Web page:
It looks like Republican Matt Bevin is winning an upset victory in the Kentucky governor race tonight. Kentucky counts its votes rapidly, and as this is written 104 of its 120 counties have reported results, and Bevin leads Democrat Jack Conway, the incumbent attorney general, by a 52 to 44 percent margin. This looks like an upset, because Conway has led in the polls, by 44 to 41 percent in the most recent RealClearPolitics average, and that's only with the help of a late Republican firm's poll showing an even 44 to 44 percent race. It's theoretically possible that the 28 counties not yet reporting could reverse the result, but exceedingly unlikely. The commonwealth's two largest counties, Jefferson (Louisville) and Fayette (Lexington), which both voted for Barack Obama in 2008 and 2012, have already reported. And none of the non-reporting counties, almost all of them in the Central time zone area, voted for Obama or for Democrat Alison Lundergan Grimes in her race against Senator Mitch McConnell in 2013. Western Kentucky used to be solid Democratic territory. It ain't no more.
Bevin's apparent victory comes even though Kentuckians have been pretty content with their two-term Democratic governor, Steve Beshear, and have elected Republican governors only twice since the 1940s. It comes despite Bevin's own particular weaknesses — his lack of experience in public office and some impolitic statements. It comes despite the fact that, as Harry Enten of fivethirtyeight.com noted Monday, governor elections have not followed presidential voting patterns as closely as elections to Congress have done in recent years. Enten, an excellent analyst, wrote, "You shouldn't be surprised if the race is as close as the polls suggest." Actually, it looks like it won't be close — and that the candidate who was behind in four of five public polls and tied in the other will end up with a solid margin.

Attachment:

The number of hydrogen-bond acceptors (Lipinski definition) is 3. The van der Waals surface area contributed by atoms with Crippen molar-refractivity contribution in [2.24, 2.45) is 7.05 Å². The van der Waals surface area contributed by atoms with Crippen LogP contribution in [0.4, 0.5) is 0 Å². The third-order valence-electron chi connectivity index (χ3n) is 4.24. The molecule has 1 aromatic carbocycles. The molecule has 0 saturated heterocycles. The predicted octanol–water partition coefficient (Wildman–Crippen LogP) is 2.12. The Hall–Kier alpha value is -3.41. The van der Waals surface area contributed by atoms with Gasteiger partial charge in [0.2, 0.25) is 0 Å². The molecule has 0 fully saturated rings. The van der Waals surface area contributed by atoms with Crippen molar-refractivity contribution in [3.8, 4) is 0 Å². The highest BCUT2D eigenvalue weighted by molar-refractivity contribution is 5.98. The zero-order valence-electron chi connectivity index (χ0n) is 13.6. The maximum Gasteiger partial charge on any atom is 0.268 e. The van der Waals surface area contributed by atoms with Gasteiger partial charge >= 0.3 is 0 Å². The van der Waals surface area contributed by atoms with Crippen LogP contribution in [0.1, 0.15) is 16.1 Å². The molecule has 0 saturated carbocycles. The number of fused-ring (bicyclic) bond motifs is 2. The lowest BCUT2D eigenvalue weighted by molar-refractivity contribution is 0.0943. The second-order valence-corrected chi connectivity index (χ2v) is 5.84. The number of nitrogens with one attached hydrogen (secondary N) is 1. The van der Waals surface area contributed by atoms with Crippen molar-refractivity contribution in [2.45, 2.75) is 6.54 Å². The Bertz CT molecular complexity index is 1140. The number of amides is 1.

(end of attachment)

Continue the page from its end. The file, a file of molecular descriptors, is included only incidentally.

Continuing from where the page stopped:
Bevin's current 52 to 44 percent margin looks a lot like McConnell's 56 to 41 percent margin over Grimes, but falls well short of Mitt Romney's 60 to 38 margin over Obama in 2012. What's interesting is that the polls in the 2014 Senate race, like those in the 2015 governor race, showed the Republican running just about even with or even behind the Democrat, but the final returns showed or, at the moment, show the Democrat getting just about what he or she was polling and the Republican running far ahead of his poll numbers. Tentative conclusion: lots of Republican-inclined voters, as reflected in national polls on the party and its leaders, are reluctant to tell pollsters how they're voting; maybe in their disgruntlement they haven't really decided to pull the Republican again. But they end up voting Republican anyway, even for Bevin, who had his problems as a candidate, and for McConnell, who had weak poll ratings because of his role as Senate party leader.